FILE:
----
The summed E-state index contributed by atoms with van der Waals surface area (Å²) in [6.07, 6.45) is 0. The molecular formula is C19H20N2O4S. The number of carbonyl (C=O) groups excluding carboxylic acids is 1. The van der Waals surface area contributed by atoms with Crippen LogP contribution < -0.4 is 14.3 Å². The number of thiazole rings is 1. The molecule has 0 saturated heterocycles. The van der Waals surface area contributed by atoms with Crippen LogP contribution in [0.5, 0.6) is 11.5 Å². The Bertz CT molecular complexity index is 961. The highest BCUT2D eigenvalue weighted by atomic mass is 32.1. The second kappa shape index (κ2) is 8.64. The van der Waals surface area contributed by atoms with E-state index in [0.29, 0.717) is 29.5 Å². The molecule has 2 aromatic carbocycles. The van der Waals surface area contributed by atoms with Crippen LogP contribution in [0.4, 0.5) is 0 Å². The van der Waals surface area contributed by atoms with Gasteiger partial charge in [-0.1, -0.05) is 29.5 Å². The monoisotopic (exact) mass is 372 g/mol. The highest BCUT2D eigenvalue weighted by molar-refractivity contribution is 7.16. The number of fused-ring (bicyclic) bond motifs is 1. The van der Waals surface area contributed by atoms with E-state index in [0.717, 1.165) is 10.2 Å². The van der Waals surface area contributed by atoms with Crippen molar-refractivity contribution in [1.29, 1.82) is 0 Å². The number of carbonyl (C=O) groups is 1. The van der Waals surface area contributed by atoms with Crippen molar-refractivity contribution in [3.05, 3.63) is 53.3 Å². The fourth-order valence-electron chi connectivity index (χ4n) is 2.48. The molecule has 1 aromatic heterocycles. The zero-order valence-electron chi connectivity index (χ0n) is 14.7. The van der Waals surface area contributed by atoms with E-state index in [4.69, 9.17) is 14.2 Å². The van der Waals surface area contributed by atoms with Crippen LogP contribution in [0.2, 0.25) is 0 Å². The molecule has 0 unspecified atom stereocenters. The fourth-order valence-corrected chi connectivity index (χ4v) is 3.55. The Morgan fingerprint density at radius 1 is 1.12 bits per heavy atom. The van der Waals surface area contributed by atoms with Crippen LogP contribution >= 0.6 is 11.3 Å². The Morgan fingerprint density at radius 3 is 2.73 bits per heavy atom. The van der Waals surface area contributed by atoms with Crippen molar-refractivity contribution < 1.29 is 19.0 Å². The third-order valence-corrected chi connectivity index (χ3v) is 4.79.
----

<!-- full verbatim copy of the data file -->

The summed E-state index contributed by atoms with van der Waals surface area (Å²) in [6.07, 6.45) is 0. The molecular formula is C19H20N2O4S. The number of carbonyl (C=O) groups excluding carboxylic acids is 1. The van der Waals surface area contributed by atoms with Crippen LogP contribution < -0.4 is 14.3 Å². The number of thiazole rings is 1. The molecule has 0 saturated heterocycles. The van der Waals surface area contributed by atoms with Crippen LogP contribution in [0.5, 0.6) is 11.5 Å². The Bertz CT molecular complexity index is 961. The highest BCUT2D eigenvalue weighted by atomic mass is 32.1. The second kappa shape index (κ2) is 8.64. The van der Waals surface area contributed by atoms with E-state index in [0.29, 0.717) is 29.5 Å². The molecule has 2 aromatic carbocycles. The van der Waals surface area contributed by atoms with Crippen LogP contribution in [0.4, 0.5) is 0 Å². The van der Waals surface area contributed by atoms with Gasteiger partial charge in [-0.1, -0.05) is 29.5 Å². The monoisotopic (exact) mass is 372 g/mol. The highest BCUT2D eigenvalue weighted by molar-refractivity contribution is 7.16. The number of fused-ring (bicyclic) bond motifs is 1. The van der Waals surface area contributed by atoms with E-state index in [0.717, 1.165) is 10.2 Å². The van der Waals surface area contributed by atoms with Crippen molar-refractivity contribution in [1.29, 1.82) is 0 Å². The number of carbonyl (C=O) groups is 1. The van der Waals surface area contributed by atoms with Crippen molar-refractivity contribution in [3.05, 3.63) is 53.3 Å². The fourth-order valence-electron chi connectivity index (χ4n) is 2.48. The molecule has 1 aromatic heterocycles. The zero-order valence-electron chi connectivity index (χ0n) is 14.7. The van der Waals surface area contributed by atoms with E-state index in [4.69, 9.17) is 14.2 Å². The van der Waals surface area contributed by atoms with Crippen LogP contribution in [0.2, 0.25) is 0 Å². The molecule has 0 unspecified atom stereocenters. The fourth-order valence-corrected chi connectivity index (χ4v) is 3.55. The Morgan fingerprint density at radius 1 is 1.12 bits per heavy atom. The van der Waals surface area contributed by atoms with Crippen LogP contribution >= 0.6 is 11.3 Å². The Morgan fingerprint density at radius 3 is 2.73 bits per heavy atom. The van der Waals surface area contributed by atoms with Crippen molar-refractivity contribution < 1.29 is 19.0 Å². The third-order valence-corrected chi connectivity index (χ3v) is 4.79.